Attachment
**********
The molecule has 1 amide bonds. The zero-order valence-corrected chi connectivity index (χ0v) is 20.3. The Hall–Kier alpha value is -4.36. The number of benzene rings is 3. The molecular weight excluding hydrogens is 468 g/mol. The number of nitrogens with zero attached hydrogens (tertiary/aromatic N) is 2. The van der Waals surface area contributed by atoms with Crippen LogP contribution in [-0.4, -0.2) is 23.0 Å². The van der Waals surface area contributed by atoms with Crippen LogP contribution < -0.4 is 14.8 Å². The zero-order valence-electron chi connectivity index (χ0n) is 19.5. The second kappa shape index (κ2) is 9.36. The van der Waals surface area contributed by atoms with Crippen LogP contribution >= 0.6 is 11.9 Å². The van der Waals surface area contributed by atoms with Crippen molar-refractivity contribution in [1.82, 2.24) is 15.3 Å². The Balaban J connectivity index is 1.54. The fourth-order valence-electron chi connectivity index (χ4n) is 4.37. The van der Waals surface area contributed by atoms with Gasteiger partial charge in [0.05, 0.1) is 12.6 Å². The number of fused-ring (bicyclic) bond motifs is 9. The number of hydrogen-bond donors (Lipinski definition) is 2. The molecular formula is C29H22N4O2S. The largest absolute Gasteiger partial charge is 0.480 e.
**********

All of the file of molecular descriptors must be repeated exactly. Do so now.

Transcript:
The molecule has 1 amide bonds. The zero-order valence-corrected chi connectivity index (χ0v) is 20.3. The Hall–Kier alpha value is -4.36. The number of benzene rings is 3. The molecular weight excluding hydrogens is 468 g/mol. The number of nitrogens with zero attached hydrogens (tertiary/aromatic N) is 2. The van der Waals surface area contributed by atoms with Crippen LogP contribution in [-0.4, -0.2) is 23.0 Å². The van der Waals surface area contributed by atoms with Crippen LogP contribution < -0.4 is 14.8 Å². The zero-order valence-electron chi connectivity index (χ0n) is 19.5. The second kappa shape index (κ2) is 9.36. The van der Waals surface area contributed by atoms with Crippen LogP contribution >= 0.6 is 11.9 Å². The van der Waals surface area contributed by atoms with Crippen molar-refractivity contribution in [1.82, 2.24) is 15.3 Å². The Balaban J connectivity index is 1.54. The fourth-order valence-electron chi connectivity index (χ4n) is 4.37. The van der Waals surface area contributed by atoms with Gasteiger partial charge in [0.05, 0.1) is 12.6 Å². The number of fused-ring (bicyclic) bond motifs is 9. The number of hydrogen-bond donors (Lipinski definition) is 2. The molecular formula is C29H22N4O2S. The largest absolute Gasteiger partial charge is 0.480 e.